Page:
In October 2013, the Competition Commission prohibited the proposed merger of Poole Hospital NHS Foundation Trust and the Royal Bournemouth and Christchurch Hospitals NHS Foundation Trust. This was the first merger between two NHS foundation trusts to be examined by the competition authorities following the Health and Social Care Act 2012 which confirmed their role in assessing the competition aspects of mergers involving foundation trusts.

While the case itself is old news, the merger decision process is still often referred to in the NHS as a barrier to needed and major service change. In Mergers in the NHS, the authors have carried out an independent analysis of the proposed merger. The report aims to draw out some lessons that would be useful for the NHS in the future, especially since major service reconfiguration may well be needed in some areas.

Key findings

  • The Health and Social Care Act 2012 did not determine the merger decision-making process – it merely confirmed that mergers involving NHS foundation trusts would be subject to the decision-making process established under the Enterprise Act 2002.
  • The trusts pursued their proposed merger at a time of considerable instability in the NHS following the widespread organisational change as a result of the Health and Social Care Act 2012.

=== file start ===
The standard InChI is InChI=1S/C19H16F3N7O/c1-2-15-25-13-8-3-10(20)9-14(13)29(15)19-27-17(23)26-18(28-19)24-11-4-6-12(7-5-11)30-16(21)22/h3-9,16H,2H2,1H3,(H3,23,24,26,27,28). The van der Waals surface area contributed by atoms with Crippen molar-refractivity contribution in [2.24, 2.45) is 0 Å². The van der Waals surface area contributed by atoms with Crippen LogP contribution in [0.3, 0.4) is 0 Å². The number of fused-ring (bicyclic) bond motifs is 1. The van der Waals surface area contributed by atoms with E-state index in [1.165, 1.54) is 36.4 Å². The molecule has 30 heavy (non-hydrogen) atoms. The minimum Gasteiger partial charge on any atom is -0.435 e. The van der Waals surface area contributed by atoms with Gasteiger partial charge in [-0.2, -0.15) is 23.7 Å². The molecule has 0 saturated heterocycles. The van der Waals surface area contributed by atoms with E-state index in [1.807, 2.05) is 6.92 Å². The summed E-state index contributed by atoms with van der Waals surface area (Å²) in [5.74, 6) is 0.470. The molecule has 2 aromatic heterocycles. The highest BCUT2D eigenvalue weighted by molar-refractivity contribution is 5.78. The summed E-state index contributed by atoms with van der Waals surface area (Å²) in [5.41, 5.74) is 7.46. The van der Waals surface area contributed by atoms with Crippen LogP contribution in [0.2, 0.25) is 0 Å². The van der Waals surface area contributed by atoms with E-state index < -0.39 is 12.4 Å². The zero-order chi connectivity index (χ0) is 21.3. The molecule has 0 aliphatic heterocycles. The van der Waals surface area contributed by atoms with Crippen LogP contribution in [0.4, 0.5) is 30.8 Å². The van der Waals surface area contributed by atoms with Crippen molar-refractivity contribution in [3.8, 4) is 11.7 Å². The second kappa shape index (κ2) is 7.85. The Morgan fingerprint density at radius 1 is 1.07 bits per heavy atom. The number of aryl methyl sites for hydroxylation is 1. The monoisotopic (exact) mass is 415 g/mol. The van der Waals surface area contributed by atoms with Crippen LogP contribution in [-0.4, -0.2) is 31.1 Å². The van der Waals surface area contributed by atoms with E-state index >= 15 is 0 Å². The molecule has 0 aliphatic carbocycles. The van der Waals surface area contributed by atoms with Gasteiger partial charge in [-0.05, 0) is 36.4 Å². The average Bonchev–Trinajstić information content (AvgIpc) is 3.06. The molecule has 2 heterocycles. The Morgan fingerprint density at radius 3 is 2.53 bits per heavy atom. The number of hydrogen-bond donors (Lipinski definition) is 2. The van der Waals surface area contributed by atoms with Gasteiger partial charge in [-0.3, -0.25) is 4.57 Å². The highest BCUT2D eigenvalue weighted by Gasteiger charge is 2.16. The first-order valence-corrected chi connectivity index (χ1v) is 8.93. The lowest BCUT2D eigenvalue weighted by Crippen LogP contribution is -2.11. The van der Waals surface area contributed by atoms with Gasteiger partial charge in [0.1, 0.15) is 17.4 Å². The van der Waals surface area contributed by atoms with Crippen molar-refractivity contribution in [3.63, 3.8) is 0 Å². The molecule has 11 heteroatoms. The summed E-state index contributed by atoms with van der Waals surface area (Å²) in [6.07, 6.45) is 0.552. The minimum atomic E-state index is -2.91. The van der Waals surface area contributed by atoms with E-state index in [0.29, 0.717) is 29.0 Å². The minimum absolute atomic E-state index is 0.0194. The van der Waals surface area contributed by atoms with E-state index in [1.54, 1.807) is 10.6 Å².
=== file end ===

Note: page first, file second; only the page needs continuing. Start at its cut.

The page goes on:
• The two trusts were required to sign undertakings prohibiting the merger for a decade (without the explicit permissions of the competition authorities). Given that they pursued their proposed merger at a time of flux in the NHS and were viewed as a test case, they should have another opportunity to put their case forward.
  • It is crucial that those pursuing merger or major reconfiguration produce adequate evidence of patient benefit from the outset.
  • Following the decision to prohibit the merger both Monitor, the health sector regulator, and the Competition and Markets Authority have set out guidance demonstrating benefits to patients as well as seeking to improve sector knowledge of the merger control regime. This is to be welcomed.
  • We are not convinced that the evidence base is strong enough on the role of competition relative to other drivers of quality. We think that it is right that there is some external scrutiny of merger decisions and accept that competition should be part of that process. However, a broader test which explicitly considers a range of factors (including competition) and makes specific reference to the views of commissioners as well as the sector regulator might be an improvement on the current process.
  • There is ambiguity about whether NHS foundation trusts are independent bodies or whether they should be viewed as belonging to one large NHS chain. This is a question at the heart of how the NHS should be managed and regulated in practice.
  • The recent review by Sir David Dalton advocates the buddying or acquisition of poorly performing NHS providers by ambitious and well performing NHS foundation trusts to step up performance in the former. Both arrangements will need to be thought through with reference to the issues raised in this report.

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